Economy : Staying on track

Rajiv Mishra
Contd from previous issue
However, the global liquidity glut caused by advanced economies trying to pull themselves out of pandemic induced slowdown prevented the capital flight. In fact, the growth promise seen in emerging market economies, particularly India, has been continuously attracting capital into the country.
The fiscal strategy to deal with the pandemic initially provided a safety net to vulnerable segments of the population that included healthcare support, food supplies, cash transfers, loan guarantees, interest subsidy and tax deferrals, among others. Later in the year the fiscal strategy shifted gears to strengthening consumption. As explained in the SOE, the need for protracting fiscal stimulus was to align it with the evolution of private consumption demand. During the initial period of uncertainty, the private consumption demand was low and limited to essential spending as the perceived need of the people was to augment precautionary savings. Accordingly, fiscal spending provided for meeting essential consumption. As uncertainty cleared with the easing of lockdown, people started spending on discretionary non-essential consumption. Growth picked up requiring additional fiscal stimulus to provide only a tailwind to the incipient recovery. Thus, alignment of fiscal response with changes in private consumption ensured non-wastage of fiscal resources.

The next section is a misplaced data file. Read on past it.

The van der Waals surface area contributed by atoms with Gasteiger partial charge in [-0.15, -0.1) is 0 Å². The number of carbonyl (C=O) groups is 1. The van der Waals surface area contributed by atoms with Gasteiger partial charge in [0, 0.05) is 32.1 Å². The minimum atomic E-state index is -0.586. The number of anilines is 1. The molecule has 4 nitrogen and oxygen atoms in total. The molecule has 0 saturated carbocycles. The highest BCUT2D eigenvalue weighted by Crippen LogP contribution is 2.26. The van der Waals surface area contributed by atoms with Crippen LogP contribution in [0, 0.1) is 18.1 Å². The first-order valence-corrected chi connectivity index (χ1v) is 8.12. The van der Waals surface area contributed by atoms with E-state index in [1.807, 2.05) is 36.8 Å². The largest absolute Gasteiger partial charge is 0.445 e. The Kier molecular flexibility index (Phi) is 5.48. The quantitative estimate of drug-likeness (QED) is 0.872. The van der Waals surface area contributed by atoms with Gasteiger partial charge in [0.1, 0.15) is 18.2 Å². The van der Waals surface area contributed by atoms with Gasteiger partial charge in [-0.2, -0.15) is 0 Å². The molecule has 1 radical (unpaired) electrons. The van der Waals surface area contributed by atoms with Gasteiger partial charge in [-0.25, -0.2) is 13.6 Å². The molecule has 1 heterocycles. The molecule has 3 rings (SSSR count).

The SOE next explains the role of structural reform in resurrecting the growth potential of the economy. Freeing of agriculture marketing, definitional change of MSME to support growth and job creation, enactment of four labour codes, reducing cross-power subsidies, disinvestment of PSUs and commercial mining in coal, were the major reforms announced by the Government. These reforms together with the ones implemented over the last 6-7 years are intended to further ease the binding constraints on private sector investment.
The economic outlook in SOE projects the real GDP growth at 11 per cent in 2021-22. IMF in its January, 2021 update projects it at 11.5 per cent. These projections are inspired by GDP growth in 2020-21, sequentially expected to increase from (-)19.4 per cent in H1 to (+)23.9 per cent in H2. Within H1 itself GDP growth has sequentially increased from (-)29.3 per cent in Q1 to (+) 23.2 per cent in Q2. Such jumps in sequential growth rates do not reflect an economy in recession. On the contrary they show the economy staying on track strategically navigated by containment measures, monetary expansion, fiscal stimulus and structural reforms. (PIB)

The writer is Economic Adviser, Ministry of Finance
Views expressed are personal